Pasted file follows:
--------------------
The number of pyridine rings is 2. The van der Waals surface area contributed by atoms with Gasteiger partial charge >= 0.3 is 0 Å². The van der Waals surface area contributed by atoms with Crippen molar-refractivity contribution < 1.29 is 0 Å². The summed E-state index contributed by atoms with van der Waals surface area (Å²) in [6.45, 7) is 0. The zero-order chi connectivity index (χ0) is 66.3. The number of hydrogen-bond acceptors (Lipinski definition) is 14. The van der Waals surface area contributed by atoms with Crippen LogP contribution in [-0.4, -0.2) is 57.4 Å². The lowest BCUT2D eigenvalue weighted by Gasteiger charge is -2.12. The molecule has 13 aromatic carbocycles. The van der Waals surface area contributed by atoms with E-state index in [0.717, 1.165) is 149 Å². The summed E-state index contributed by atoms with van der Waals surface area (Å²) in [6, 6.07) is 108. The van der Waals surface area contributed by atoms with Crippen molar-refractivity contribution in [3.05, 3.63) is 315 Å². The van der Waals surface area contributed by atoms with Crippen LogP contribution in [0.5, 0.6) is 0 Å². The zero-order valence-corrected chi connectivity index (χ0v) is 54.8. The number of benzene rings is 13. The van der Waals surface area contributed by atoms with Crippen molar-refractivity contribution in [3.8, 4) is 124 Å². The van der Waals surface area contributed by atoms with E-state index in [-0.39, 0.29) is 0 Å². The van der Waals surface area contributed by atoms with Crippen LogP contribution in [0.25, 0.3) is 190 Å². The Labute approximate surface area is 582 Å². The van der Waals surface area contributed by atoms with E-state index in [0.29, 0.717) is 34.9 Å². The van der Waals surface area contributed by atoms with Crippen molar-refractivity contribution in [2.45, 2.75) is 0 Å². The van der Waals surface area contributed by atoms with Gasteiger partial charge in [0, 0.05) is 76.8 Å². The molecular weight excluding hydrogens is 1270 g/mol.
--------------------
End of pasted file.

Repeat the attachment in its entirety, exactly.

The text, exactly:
The number of pyridine rings is 2. The van der Waals surface area contributed by atoms with Gasteiger partial charge >= 0.3 is 0 Å². The van der Waals surface area contributed by atoms with Crippen molar-refractivity contribution < 1.29 is 0 Å². The summed E-state index contributed by atoms with van der Waals surface area (Å²) in [6.45, 7) is 0. The zero-order chi connectivity index (χ0) is 66.3. The number of hydrogen-bond acceptors (Lipinski definition) is 14. The van der Waals surface area contributed by atoms with Crippen LogP contribution in [-0.4, -0.2) is 57.4 Å². The lowest BCUT2D eigenvalue weighted by Gasteiger charge is -2.12. The molecule has 13 aromatic carbocycles. The van der Waals surface area contributed by atoms with E-state index in [0.717, 1.165) is 149 Å². The summed E-state index contributed by atoms with van der Waals surface area (Å²) in [6, 6.07) is 108. The van der Waals surface area contributed by atoms with Crippen molar-refractivity contribution in [3.05, 3.63) is 315 Å². The van der Waals surface area contributed by atoms with Crippen LogP contribution in [0.5, 0.6) is 0 Å². The zero-order valence-corrected chi connectivity index (χ0v) is 54.8. The number of benzene rings is 13. The van der Waals surface area contributed by atoms with Crippen molar-refractivity contribution in [3.8, 4) is 124 Å². The van der Waals surface area contributed by atoms with E-state index in [-0.39, 0.29) is 0 Å². The van der Waals surface area contributed by atoms with Crippen LogP contribution in [0.25, 0.3) is 190 Å². The Labute approximate surface area is 582 Å². The van der Waals surface area contributed by atoms with E-state index in [0.29, 0.717) is 34.9 Å². The van der Waals surface area contributed by atoms with Crippen molar-refractivity contribution in [2.45, 2.75) is 0 Å². The van der Waals surface area contributed by atoms with Gasteiger partial charge in [0, 0.05) is 76.8 Å². The molecular weight excluding hydrogens is 1270 g/mol.